The Pendlay row is a true full-body exercise.” – Brett Hoebel (NBC’s The Biggest Loser)
The body is a complex machine, which means that both complex and simple motions are what should be your choice weapons when building it. And while today’s man often prefers to rely on technology and complexity to achieve more… when it comes to building muscle, it is sometimes the simplest motions that can do the most—especially when you are talking size, power, and strength.
Take, for instance – the humble (yet incredibly effective) Pendlay Row.
Pendlay Versus Conventional
What’s so different about the Pendlay row form versus the conventional row? Well, we asked Brett Hoebel, the celebrity trainer on NBC’s The Biggest Loser-11 and the creator of the 20 Minute Body. “The Pendlay Row, created by Glenn Pendlay, is actually a very strict version of the conventional bent-over row using a barbell and performed with a more explosive concentric lifting motion and slower eccentric lowering motion,” explains Hoebel. “A conventional row is usually performed with one-arm using a dumbbell, where the body is supported with either a leg and/or hand on a bench.”
We like to think that Glenn designed this move to work the upper back with such focus and concentration, that it ‘tricks’ the body into using better form. Let’s think about that for a moment: One of the biggest problems with the conventional row is that it is just too darn easy to cheat (i.e. what is often referred to as air-humping). The Pendlay row does not allow the use of momentum to make the movement easier.
Air humping your rows is when you hang the weight in front at a 120-degree bend at the waist and proceeds to use momentum to jerk the barbell up and down. When you do this, you are only using a portion of your muscles to do, let’s say 30 to 40 percent of the movement—and quite frankly you’re not getting as much out of the motion as you could be. Most muscles respond best when they are being stressed through their entire range of motion, and that is exactly what the Pendlay Row was designed to do.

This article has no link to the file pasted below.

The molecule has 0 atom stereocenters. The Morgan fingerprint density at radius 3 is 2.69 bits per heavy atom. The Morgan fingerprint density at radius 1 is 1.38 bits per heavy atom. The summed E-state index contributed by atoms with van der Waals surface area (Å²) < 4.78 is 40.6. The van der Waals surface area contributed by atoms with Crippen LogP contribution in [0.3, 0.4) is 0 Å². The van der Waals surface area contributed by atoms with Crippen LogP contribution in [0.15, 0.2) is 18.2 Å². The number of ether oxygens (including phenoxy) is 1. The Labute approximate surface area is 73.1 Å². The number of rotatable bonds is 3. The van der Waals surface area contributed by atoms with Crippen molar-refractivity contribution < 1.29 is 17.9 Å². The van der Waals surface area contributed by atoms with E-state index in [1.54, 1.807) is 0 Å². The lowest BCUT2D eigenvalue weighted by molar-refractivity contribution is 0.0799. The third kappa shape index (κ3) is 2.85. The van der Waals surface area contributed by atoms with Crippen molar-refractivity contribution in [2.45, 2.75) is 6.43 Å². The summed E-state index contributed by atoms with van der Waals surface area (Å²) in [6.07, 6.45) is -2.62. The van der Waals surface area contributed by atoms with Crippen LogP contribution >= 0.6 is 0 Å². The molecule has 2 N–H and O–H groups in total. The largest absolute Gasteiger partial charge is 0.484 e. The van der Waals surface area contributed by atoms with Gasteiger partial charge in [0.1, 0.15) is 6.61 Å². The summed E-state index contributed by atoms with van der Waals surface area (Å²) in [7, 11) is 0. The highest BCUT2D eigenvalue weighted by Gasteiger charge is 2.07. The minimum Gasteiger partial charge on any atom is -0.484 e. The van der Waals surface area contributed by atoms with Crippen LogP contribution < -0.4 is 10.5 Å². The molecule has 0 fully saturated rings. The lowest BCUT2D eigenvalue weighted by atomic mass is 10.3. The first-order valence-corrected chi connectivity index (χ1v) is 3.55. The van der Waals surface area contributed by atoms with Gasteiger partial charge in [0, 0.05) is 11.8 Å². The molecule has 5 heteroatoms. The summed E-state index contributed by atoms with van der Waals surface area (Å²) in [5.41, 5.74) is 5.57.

The Pendlay Edge
But beyond the strict form, there is one other thing that the Pendlay Row does better that a conventional row—it works more muscles. “Because the Pendlay Row is performed unsupported and you are bent-over closer toward the floor, you activate more secondary and stabilizing muscles,” describes Hoebel. “Where the conventional row focuses primarily on your lats, the Pendlay row is a true full-body exercise that focuses not only on your Lats, but also strengthens your Low back, Rhomboids, Shoulders, Traps, Forearms, Biceps, Hamstrings, Glutes, Adductors and Spinal Erectors.”
It is difficult enough to say all eleven of those body parts in one breath, much less trying to find a back exercise that can work all those in the same rep. The other unique aspect of the Pendlay Row is it is treated much like an Olympic lift. In other words, it contains a strict explosive movement, and that is the key to boosting ‘explosive’ strength (and size). It does this by preparing you for each explosive movement by allowing you to rest briefly in between each rep.